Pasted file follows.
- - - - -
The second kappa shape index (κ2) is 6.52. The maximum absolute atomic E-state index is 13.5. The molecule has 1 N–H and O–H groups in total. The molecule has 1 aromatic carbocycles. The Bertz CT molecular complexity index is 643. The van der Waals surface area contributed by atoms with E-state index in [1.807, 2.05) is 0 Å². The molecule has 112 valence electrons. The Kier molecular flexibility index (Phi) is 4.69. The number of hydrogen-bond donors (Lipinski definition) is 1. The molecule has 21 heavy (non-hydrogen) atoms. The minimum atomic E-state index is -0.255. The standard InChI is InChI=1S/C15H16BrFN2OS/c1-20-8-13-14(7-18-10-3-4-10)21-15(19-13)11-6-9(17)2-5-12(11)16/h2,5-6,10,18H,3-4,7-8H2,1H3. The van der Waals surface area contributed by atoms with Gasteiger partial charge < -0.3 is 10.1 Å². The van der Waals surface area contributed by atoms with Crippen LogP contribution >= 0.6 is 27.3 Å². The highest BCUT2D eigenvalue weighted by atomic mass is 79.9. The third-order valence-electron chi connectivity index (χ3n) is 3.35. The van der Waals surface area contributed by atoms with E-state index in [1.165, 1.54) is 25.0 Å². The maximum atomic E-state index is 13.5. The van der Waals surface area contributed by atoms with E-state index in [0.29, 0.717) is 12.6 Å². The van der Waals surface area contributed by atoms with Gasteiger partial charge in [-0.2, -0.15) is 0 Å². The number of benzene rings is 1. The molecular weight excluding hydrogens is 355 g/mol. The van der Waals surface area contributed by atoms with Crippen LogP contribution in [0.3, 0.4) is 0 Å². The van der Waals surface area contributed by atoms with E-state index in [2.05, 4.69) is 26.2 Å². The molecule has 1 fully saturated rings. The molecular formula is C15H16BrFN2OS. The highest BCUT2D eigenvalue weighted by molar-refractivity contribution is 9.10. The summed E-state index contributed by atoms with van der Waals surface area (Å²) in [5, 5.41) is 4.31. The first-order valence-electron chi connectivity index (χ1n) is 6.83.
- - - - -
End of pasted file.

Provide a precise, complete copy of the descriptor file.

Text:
The second kappa shape index (κ2) is 6.52. The maximum absolute atomic E-state index is 13.5. The molecule has 1 N–H and O–H groups in total. The molecule has 1 aromatic carbocycles. The Bertz CT molecular complexity index is 643. The van der Waals surface area contributed by atoms with E-state index in [1.807, 2.05) is 0 Å². The molecule has 112 valence electrons. The Kier molecular flexibility index (Phi) is 4.69. The number of hydrogen-bond donors (Lipinski definition) is 1. The molecule has 21 heavy (non-hydrogen) atoms. The minimum atomic E-state index is -0.255. The standard InChI is InChI=1S/C15H16BrFN2OS/c1-20-8-13-14(7-18-10-3-4-10)21-15(19-13)11-6-9(17)2-5-12(11)16/h2,5-6,10,18H,3-4,7-8H2,1H3. The van der Waals surface area contributed by atoms with Gasteiger partial charge < -0.3 is 10.1 Å². The van der Waals surface area contributed by atoms with Crippen LogP contribution >= 0.6 is 27.3 Å². The highest BCUT2D eigenvalue weighted by atomic mass is 79.9. The third-order valence-electron chi connectivity index (χ3n) is 3.35. The van der Waals surface area contributed by atoms with E-state index in [1.165, 1.54) is 25.0 Å². The maximum atomic E-state index is 13.5. The van der Waals surface area contributed by atoms with E-state index in [0.29, 0.717) is 12.6 Å². The van der Waals surface area contributed by atoms with Gasteiger partial charge in [-0.2, -0.15) is 0 Å². The number of benzene rings is 1. The molecular weight excluding hydrogens is 355 g/mol. The van der Waals surface area contributed by atoms with Crippen LogP contribution in [0.3, 0.4) is 0 Å². The van der Waals surface area contributed by atoms with E-state index in [2.05, 4.69) is 26.2 Å². The molecule has 1 fully saturated rings. The molecular formula is C15H16BrFN2OS. The highest BCUT2D eigenvalue weighted by molar-refractivity contribution is 9.10. The summed E-state index contributed by atoms with van der Waals surface area (Å²) in [5, 5.41) is 4.31. The first-order valence-electron chi connectivity index (χ1n) is 6.83.